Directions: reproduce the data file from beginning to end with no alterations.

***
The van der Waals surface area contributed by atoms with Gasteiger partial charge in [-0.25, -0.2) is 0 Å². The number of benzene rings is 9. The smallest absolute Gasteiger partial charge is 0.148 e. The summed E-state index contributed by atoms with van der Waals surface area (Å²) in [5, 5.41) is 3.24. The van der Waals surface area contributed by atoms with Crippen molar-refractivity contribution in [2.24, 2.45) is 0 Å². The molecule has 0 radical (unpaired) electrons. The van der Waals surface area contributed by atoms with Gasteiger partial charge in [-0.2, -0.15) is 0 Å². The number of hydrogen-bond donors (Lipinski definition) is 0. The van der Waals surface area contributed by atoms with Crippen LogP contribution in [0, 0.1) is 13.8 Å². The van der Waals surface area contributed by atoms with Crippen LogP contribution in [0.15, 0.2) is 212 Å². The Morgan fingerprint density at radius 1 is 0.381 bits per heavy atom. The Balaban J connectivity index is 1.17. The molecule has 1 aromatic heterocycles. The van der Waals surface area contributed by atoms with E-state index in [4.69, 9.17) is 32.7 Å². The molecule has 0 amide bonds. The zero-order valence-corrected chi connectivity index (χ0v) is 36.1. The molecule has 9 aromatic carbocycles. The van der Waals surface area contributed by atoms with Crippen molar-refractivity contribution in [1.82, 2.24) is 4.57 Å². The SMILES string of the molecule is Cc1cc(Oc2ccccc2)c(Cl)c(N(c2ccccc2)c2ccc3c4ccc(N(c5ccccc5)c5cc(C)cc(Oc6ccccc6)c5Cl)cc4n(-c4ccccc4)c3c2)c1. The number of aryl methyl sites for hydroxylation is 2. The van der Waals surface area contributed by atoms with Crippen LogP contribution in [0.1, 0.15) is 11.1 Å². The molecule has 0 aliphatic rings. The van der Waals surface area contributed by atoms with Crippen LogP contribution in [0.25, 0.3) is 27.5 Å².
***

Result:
The van der Waals surface area contributed by atoms with Gasteiger partial charge in [-0.25, -0.2) is 0 Å². The number of benzene rings is 9. The smallest absolute Gasteiger partial charge is 0.148 e. The summed E-state index contributed by atoms with van der Waals surface area (Å²) in [5, 5.41) is 3.24. The van der Waals surface area contributed by atoms with Crippen molar-refractivity contribution in [2.24, 2.45) is 0 Å². The molecule has 0 radical (unpaired) electrons. The van der Waals surface area contributed by atoms with Gasteiger partial charge in [-0.2, -0.15) is 0 Å². The number of hydrogen-bond donors (Lipinski definition) is 0. The van der Waals surface area contributed by atoms with Crippen LogP contribution in [0, 0.1) is 13.8 Å². The van der Waals surface area contributed by atoms with Crippen LogP contribution in [0.15, 0.2) is 212 Å². The Morgan fingerprint density at radius 1 is 0.381 bits per heavy atom. The Balaban J connectivity index is 1.17. The molecule has 1 aromatic heterocycles. The van der Waals surface area contributed by atoms with E-state index in [4.69, 9.17) is 32.7 Å². The molecule has 0 amide bonds. The zero-order valence-corrected chi connectivity index (χ0v) is 36.1. The molecule has 9 aromatic carbocycles. The van der Waals surface area contributed by atoms with Crippen molar-refractivity contribution in [1.82, 2.24) is 4.57 Å². The SMILES string of the molecule is Cc1cc(Oc2ccccc2)c(Cl)c(N(c2ccccc2)c2ccc3c4ccc(N(c5ccccc5)c5cc(C)cc(Oc6ccccc6)c5Cl)cc4n(-c4ccccc4)c3c2)c1. The number of aryl methyl sites for hydroxylation is 2. The van der Waals surface area contributed by atoms with Crippen LogP contribution in [0.1, 0.15) is 11.1 Å². The molecule has 0 aliphatic rings. The van der Waals surface area contributed by atoms with Crippen LogP contribution in [0.25, 0.3) is 27.5 Å².